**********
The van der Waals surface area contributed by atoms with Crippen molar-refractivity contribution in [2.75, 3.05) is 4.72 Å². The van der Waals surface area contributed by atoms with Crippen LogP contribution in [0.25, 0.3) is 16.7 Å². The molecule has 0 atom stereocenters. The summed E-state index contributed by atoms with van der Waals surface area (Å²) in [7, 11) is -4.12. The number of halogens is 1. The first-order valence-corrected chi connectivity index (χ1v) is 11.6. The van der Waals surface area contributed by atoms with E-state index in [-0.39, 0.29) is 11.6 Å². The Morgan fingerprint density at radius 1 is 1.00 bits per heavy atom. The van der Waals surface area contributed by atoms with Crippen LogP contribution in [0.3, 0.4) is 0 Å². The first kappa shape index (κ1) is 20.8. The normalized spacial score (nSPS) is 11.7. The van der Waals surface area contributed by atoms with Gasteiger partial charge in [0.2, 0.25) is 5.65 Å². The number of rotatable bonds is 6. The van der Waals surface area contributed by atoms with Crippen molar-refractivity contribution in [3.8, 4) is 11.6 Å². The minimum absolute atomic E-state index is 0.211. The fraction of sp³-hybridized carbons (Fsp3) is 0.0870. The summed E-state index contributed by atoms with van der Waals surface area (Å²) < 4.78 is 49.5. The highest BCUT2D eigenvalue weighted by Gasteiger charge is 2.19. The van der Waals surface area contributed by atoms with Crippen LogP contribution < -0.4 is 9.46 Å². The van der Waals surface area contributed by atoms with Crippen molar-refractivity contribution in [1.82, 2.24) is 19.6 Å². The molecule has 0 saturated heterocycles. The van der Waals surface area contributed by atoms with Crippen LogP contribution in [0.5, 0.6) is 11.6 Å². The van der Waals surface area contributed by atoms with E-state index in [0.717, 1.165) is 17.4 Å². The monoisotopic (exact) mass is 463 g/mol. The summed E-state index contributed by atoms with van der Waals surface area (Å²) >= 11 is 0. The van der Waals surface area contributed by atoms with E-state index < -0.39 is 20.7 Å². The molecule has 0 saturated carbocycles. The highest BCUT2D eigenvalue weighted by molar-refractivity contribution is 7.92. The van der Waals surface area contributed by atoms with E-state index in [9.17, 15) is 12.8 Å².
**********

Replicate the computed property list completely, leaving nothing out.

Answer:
The van der Waals surface area contributed by atoms with Crippen molar-refractivity contribution in [2.75, 3.05) is 4.72 Å². The van der Waals surface area contributed by atoms with Crippen LogP contribution in [0.25, 0.3) is 16.7 Å². The molecule has 0 atom stereocenters. The summed E-state index contributed by atoms with van der Waals surface area (Å²) in [7, 11) is -4.12. The number of halogens is 1. The first-order valence-corrected chi connectivity index (χ1v) is 11.6. The van der Waals surface area contributed by atoms with E-state index in [-0.39, 0.29) is 11.6 Å². The Morgan fingerprint density at radius 1 is 1.00 bits per heavy atom. The van der Waals surface area contributed by atoms with Crippen LogP contribution in [0.3, 0.4) is 0 Å². The first kappa shape index (κ1) is 20.8. The normalized spacial score (nSPS) is 11.7. The van der Waals surface area contributed by atoms with Gasteiger partial charge in [0.2, 0.25) is 5.65 Å². The number of rotatable bonds is 6. The van der Waals surface area contributed by atoms with Crippen molar-refractivity contribution in [3.8, 4) is 11.6 Å². The minimum absolute atomic E-state index is 0.211. The fraction of sp³-hybridized carbons (Fsp3) is 0.0870. The summed E-state index contributed by atoms with van der Waals surface area (Å²) < 4.78 is 49.5. The highest BCUT2D eigenvalue weighted by Gasteiger charge is 2.19. The van der Waals surface area contributed by atoms with Crippen LogP contribution < -0.4 is 9.46 Å². The van der Waals surface area contributed by atoms with Crippen molar-refractivity contribution in [1.82, 2.24) is 19.6 Å². The molecule has 0 saturated heterocycles. The van der Waals surface area contributed by atoms with Crippen LogP contribution in [0.5, 0.6) is 11.6 Å². The van der Waals surface area contributed by atoms with E-state index in [0.717, 1.165) is 17.4 Å². The monoisotopic (exact) mass is 463 g/mol. The summed E-state index contributed by atoms with van der Waals surface area (Å²) >= 11 is 0. The van der Waals surface area contributed by atoms with E-state index < -0.39 is 20.7 Å². The molecule has 0 saturated carbocycles. The highest BCUT2D eigenvalue weighted by molar-refractivity contribution is 7.92. The van der Waals surface area contributed by atoms with E-state index in [9.17, 15) is 12.8 Å².